There's something apt about the visual metaphor of this episode: Rabbits. The Rabbit Delivery Service is the one who delivers the package (C.O.D., of course) that touches the plot off, and Faye spends most of the episode at the dog track, watching the dogs chasing a rabbit which, naturally they will never get. Faye's talked a lot about meaninglessness and pointlessness, and thisLink is as apt an illustration of that as anything.

Equally apt is that the package in question has a Betamax tape in it. It's not enough that most of the cast is completely dislocated in time, but now even their flashbacks are. Jet even alludes to the legend of the Tamatebako, which involves a man disappearing and reappearing so many years later that everything is utterly changed.

Who on this show does that remind you of?

While the show, to it's credit, constantly subverts that the tape is some kind of Big Secret--the fact that Faye takes off while Spike and Jet do their big wacky scavenger hunt for a Betamax player (only to get one in the mail)--it's pretty much treated as an afterthought . . .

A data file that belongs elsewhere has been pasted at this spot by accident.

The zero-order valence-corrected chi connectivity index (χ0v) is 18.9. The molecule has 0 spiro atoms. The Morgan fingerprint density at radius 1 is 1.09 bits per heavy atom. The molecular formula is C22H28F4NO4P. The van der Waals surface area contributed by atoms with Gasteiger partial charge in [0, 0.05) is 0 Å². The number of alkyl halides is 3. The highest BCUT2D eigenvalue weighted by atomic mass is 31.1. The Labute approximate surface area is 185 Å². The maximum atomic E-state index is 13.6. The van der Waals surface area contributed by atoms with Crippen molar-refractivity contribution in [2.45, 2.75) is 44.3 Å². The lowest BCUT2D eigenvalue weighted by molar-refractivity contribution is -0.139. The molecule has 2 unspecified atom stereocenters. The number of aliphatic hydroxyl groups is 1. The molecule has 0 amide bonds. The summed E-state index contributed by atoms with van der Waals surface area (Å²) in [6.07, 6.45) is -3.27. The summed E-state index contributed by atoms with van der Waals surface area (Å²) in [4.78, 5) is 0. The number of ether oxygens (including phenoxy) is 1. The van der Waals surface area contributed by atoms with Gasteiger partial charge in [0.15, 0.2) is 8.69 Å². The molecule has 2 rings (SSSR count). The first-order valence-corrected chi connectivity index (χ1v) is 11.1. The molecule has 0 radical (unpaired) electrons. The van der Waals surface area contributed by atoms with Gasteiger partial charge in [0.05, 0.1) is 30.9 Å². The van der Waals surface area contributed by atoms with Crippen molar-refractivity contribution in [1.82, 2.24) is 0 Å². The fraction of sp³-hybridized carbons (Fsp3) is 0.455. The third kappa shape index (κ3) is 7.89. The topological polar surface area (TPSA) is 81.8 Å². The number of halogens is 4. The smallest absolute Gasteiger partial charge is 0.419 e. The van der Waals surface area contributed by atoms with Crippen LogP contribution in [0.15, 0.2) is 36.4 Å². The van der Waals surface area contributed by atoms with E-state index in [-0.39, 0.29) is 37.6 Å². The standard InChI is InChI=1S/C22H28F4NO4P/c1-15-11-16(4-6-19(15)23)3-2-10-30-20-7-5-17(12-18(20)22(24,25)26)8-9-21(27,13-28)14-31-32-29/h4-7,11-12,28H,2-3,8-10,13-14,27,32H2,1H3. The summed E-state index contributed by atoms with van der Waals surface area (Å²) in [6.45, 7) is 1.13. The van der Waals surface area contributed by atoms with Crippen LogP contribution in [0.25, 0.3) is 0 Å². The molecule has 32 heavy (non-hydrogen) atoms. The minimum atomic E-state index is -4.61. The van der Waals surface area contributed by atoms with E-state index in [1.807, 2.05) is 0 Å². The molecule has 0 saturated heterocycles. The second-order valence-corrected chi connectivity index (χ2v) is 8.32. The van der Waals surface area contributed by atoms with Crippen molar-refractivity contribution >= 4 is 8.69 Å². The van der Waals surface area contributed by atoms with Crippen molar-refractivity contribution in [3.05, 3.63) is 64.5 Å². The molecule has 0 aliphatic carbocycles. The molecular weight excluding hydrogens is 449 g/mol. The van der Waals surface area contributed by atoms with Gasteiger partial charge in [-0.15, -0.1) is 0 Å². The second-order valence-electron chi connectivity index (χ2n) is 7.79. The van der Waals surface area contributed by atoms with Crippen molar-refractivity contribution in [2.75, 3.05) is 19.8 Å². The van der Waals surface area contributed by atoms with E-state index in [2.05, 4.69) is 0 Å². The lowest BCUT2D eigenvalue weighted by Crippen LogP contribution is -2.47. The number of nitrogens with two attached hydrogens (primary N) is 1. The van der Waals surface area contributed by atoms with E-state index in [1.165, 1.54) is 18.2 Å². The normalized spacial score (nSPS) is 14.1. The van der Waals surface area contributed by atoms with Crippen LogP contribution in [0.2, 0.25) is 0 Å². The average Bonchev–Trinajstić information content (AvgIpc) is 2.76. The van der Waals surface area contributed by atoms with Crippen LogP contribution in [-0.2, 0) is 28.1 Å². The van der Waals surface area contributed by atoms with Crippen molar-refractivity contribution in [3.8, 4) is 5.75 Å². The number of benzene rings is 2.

. . .which makes the emotional gut-punch at the end that much more deeply felt. Because the tape is a message Faye recorded for herself as a young girl, wondering about who she is now and cheerfully telling her not to forget the person she was, which is exactly what she's done.

Thankfully, this is also underplayed and it's allowed to play out without a bunch of Claremontian melodrama and rending of garments. The point of the episode and the series as a whole is summed up in the preview of this episode "What conclusions do you draw from it?" The information on the tape doesn't give you any specifics about Faye's past, but it gives you tons of detail about her character.

And that's all for this week. Join us next week when we have an utterly improbable guest star in "Wild Horses"; One of the most terrifying one-shot characters ever appears in "Pierrot Le Fou"; Jet has a somewhat lighter feature episode than usual in "Boogie Woogie Feng Shui": and Spike meets his utterly ridiculous opposite number in "Cowboy Funk." See you then!